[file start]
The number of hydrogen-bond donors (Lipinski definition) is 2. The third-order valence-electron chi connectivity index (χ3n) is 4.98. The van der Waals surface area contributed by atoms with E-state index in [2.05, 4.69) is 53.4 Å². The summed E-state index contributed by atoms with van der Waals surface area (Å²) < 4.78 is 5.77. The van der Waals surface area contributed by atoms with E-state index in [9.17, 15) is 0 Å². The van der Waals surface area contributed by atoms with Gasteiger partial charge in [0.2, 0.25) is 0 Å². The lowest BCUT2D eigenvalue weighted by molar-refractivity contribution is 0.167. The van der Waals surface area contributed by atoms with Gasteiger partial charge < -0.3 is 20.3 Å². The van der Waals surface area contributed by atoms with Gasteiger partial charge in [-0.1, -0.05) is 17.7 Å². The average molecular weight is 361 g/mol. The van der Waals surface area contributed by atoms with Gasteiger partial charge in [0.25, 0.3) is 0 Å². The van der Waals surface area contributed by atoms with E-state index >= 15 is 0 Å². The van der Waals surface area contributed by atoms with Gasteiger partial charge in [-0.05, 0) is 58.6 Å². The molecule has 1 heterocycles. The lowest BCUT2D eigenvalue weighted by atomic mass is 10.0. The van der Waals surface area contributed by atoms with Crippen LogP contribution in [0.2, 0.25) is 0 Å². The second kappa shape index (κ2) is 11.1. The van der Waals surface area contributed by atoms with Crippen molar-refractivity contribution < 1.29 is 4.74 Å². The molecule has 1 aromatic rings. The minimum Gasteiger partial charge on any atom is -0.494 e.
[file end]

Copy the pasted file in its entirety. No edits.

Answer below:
The number of hydrogen-bond donors (Lipinski definition) is 2. The third-order valence-electron chi connectivity index (χ3n) is 4.98. The van der Waals surface area contributed by atoms with E-state index in [2.05, 4.69) is 53.4 Å². The summed E-state index contributed by atoms with van der Waals surface area (Å²) < 4.78 is 5.77. The van der Waals surface area contributed by atoms with E-state index in [9.17, 15) is 0 Å². The van der Waals surface area contributed by atoms with Gasteiger partial charge in [0.2, 0.25) is 0 Å². The lowest BCUT2D eigenvalue weighted by molar-refractivity contribution is 0.167. The van der Waals surface area contributed by atoms with Gasteiger partial charge < -0.3 is 20.3 Å². The van der Waals surface area contributed by atoms with Gasteiger partial charge in [-0.1, -0.05) is 17.7 Å². The average molecular weight is 361 g/mol. The van der Waals surface area contributed by atoms with Gasteiger partial charge in [0.25, 0.3) is 0 Å². The van der Waals surface area contributed by atoms with E-state index >= 15 is 0 Å². The van der Waals surface area contributed by atoms with Gasteiger partial charge in [-0.05, 0) is 58.6 Å². The molecule has 1 heterocycles. The lowest BCUT2D eigenvalue weighted by atomic mass is 10.0. The van der Waals surface area contributed by atoms with Crippen LogP contribution in [0.2, 0.25) is 0 Å². The second kappa shape index (κ2) is 11.1. The van der Waals surface area contributed by atoms with Crippen molar-refractivity contribution < 1.29 is 4.74 Å². The molecule has 1 aromatic rings. The minimum Gasteiger partial charge on any atom is -0.494 e.